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Cities lose bid to halt high-speed rail
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SACRAMENTO  (AP) — Atherton, Menlo Park and Palo Alto lost a bid to block the California high-speed rail line along the Caltrain corridor south of San Francisco after a judge dismissed a five-year-old lawsuit.

The Thursday ruling in Sacramento County Superior Court means the $68 billion rail system can use the Pacheco Pass to connect the San Joaquin Valley with the San Francisco Bay Area.

"We continue to move forward to start construction this summer and create thousands of jobs in California," Jeff Morales, chief executive of the California High-Speed Rail Authority, said in a statement.

The peninsula cities and environmentalists had argued that the route through the Pacheco Pass, which is east of Gilroy, would harm the environment. They sued under the California Environmental Quality Act, but the court sided with the rail authority.

A route through the Pacheco Pass would bring the rail line directly into the peninsula and San Francisco from the south, partly using existing rail rights of way. The cities proposed an alternate route through the Altamont Pass, which is farther north and ends on the eastern side of San Francisco Bay.

The challenge with the Altamont route is how to get the high-speed rail line into San Francisco. Miles of track would have to be added to wrap it around the eastern and southern ends of the bay, an area that has extensive wetlands.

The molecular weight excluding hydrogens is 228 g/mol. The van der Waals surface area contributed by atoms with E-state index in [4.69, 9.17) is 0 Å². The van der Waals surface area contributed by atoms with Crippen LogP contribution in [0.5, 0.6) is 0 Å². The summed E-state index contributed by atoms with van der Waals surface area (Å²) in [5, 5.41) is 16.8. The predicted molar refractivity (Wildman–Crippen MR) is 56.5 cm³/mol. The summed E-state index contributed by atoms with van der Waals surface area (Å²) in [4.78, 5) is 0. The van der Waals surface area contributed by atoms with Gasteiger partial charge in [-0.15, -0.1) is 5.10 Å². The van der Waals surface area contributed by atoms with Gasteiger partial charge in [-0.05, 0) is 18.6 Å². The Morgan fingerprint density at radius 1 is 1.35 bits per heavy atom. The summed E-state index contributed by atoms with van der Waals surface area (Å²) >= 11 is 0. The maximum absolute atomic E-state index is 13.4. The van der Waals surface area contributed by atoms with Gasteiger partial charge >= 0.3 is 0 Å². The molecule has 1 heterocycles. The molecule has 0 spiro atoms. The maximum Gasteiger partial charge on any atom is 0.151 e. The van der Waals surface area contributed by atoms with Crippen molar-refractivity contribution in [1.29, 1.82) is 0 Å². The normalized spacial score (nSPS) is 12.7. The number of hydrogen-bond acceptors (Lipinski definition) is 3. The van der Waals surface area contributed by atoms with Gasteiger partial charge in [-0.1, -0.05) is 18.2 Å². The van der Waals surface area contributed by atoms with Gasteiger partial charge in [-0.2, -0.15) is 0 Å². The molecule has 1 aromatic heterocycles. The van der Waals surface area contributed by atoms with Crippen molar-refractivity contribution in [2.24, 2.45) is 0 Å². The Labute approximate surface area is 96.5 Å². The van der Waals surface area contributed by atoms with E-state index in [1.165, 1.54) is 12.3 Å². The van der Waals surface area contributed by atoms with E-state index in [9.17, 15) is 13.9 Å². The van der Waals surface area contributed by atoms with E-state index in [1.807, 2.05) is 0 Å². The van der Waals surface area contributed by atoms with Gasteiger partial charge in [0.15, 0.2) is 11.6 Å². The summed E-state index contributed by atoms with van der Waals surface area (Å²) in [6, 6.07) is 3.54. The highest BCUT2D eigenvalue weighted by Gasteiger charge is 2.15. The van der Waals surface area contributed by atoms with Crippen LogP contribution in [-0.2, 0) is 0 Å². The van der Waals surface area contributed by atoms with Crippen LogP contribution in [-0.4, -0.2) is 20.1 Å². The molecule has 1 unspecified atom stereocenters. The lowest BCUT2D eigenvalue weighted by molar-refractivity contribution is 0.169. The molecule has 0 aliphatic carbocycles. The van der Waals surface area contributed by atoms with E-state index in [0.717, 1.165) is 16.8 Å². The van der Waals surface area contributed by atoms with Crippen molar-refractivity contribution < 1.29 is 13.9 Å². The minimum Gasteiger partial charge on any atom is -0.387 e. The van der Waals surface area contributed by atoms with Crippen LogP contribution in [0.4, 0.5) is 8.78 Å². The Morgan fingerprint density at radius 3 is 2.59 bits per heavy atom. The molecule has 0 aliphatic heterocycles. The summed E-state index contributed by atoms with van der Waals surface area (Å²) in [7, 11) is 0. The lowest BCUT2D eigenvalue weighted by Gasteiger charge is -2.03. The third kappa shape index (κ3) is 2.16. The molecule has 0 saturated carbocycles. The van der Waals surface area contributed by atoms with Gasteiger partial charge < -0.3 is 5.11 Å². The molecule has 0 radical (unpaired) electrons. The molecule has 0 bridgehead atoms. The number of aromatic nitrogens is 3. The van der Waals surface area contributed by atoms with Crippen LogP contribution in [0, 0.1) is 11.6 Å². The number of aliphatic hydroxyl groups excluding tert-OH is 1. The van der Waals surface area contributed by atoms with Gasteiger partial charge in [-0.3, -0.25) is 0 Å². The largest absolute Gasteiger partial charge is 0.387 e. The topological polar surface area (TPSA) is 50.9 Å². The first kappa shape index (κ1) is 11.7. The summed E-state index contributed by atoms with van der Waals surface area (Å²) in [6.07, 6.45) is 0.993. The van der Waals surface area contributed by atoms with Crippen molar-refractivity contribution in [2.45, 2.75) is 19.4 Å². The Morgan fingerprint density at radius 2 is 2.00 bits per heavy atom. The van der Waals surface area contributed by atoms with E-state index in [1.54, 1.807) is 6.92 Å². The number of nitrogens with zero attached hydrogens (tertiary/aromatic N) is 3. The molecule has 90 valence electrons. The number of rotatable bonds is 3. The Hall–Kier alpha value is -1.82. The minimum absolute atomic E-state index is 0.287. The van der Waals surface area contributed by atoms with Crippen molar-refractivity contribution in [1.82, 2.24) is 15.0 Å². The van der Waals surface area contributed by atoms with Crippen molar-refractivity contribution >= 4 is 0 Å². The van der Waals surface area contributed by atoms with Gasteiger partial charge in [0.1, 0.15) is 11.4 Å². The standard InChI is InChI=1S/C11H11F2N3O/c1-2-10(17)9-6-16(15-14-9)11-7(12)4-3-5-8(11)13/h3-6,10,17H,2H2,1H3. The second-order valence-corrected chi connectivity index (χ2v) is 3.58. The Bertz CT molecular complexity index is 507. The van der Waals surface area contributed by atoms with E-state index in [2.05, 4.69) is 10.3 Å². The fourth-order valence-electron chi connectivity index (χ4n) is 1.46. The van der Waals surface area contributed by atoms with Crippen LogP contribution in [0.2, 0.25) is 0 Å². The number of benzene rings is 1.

State lawmakers approved the first phase of the planned 800-mile line last summer, allowing the state to begin selling $2.6 billion in voter-approved bonds for construction of the first 130-mile stretch in the Central Valley. That approval allowed the state to tap $3.2 billion from the federal government, but where the rest of the money will come from to complete the system remains undetermined.

The state's business plan calls for some backing from private investors and for a private operator to run the system without a state subsidy. The first full segment of the system will run from Madera to Bakersfield, but the project eventually is supposed to link Northern and Southern California with trains traveling up to 220 mph.

Other legal challenges remain as the rail authority proceeds with planning and engineering work, particularly from groups representing Central Valley farmers seeking to block the project.